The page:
Financial-services giant Goldman Sachs Group Inc. is boosting its investment in Toronto-based fintech startup Financeit by an undisclosed amount, injecting cash that will allow the point-of-sale financing provider to make a new acquisition and expand into the United States.
The investment allows Goldman Sachs to become a majority owner of Financeit, company chief executive Michael Garrity said in an interview. Goldman Sachs was previously a minority shareholder of the startup, after contributing to an earlier financing as part of a lending syndicate.
Although the investment amount is not being disclosed, Mr. Garrity said it is "significantly greater" than the total of $50-million that the startup had previously raised.
The equity financing will help Financeit acquire Canadian software firm Centah Inc., which services the home-improvement industry.
Financeit launched in 2011 with the mission of helping merchants in the home-improvement, automotive and retail space sell large-ticket items by providing payment plans to customers. These point-of-sales plans have typically been provided by big banks or certain specialty lenders, Mr. Garrity said.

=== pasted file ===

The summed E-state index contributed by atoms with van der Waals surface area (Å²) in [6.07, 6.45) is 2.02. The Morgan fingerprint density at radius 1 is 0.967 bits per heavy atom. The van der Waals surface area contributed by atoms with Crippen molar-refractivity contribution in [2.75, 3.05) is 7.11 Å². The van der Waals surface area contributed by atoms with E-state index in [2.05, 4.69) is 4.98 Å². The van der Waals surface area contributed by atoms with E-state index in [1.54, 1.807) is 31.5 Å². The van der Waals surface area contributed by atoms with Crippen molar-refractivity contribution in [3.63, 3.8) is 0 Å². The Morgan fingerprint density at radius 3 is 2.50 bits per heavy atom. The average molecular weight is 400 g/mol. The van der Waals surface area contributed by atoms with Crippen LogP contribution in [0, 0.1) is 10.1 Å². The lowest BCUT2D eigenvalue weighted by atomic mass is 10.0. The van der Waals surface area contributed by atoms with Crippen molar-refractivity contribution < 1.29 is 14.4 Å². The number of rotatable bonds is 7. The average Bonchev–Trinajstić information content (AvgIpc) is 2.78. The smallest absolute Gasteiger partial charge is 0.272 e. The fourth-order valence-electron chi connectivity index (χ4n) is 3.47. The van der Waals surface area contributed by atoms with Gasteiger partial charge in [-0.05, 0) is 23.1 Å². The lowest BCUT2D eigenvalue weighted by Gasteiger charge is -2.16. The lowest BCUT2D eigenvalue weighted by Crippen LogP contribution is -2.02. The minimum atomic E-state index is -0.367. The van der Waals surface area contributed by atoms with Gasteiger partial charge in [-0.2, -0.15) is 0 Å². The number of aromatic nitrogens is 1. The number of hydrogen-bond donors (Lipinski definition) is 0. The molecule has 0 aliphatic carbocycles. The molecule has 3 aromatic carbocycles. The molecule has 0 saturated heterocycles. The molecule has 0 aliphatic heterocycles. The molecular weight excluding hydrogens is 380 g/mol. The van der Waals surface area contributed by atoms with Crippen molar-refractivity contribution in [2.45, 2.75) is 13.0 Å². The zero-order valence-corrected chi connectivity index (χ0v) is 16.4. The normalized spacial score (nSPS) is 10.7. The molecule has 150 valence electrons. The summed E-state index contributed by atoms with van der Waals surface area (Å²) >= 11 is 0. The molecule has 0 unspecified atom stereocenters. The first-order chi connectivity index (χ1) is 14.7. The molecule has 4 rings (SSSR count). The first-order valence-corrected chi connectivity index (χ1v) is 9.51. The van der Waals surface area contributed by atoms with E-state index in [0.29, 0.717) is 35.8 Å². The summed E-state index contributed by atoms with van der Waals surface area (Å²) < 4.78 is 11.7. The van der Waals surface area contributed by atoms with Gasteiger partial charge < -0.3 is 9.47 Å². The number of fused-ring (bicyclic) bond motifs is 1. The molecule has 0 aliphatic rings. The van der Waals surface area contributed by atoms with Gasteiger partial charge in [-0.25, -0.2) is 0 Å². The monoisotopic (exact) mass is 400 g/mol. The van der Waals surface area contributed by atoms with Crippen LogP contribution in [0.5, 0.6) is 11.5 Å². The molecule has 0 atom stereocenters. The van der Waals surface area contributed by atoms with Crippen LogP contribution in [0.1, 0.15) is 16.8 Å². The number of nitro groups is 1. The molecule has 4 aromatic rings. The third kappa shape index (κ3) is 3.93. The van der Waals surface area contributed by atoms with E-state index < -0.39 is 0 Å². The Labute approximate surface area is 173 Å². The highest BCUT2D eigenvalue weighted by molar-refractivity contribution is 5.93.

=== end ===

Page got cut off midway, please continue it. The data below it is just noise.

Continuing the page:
"It's an industry that's been dominated by people who used tricks and hidden language and special features that got triggered if you missed a loan payment, and all sorts of things that we don't believe in," Mr. Garrity said.
Financeit aims to provide consumers with greater transparency around rates by removing hidden fees, as well as bringing technology to modernize the sector.
Since launching, the fintech company has worked with more than 7,000 merchants and processed more than $1.9-billion (U.S.) in loan applications.
The acquisition of Centah, which does 80 per cent of its business in the United States, will take Financeit south of the border. Mr. Garrity says it's something that more Canadian fintechs should be doing.
"This country is a leader, globally, in financial technology," Mr. Garrity said. "One of the challenges is that we've had a tendency to build companies only to a certain level. Then they get attractive to some other company who buys them, usually in the U.S., and we end up with a little win, not a big one."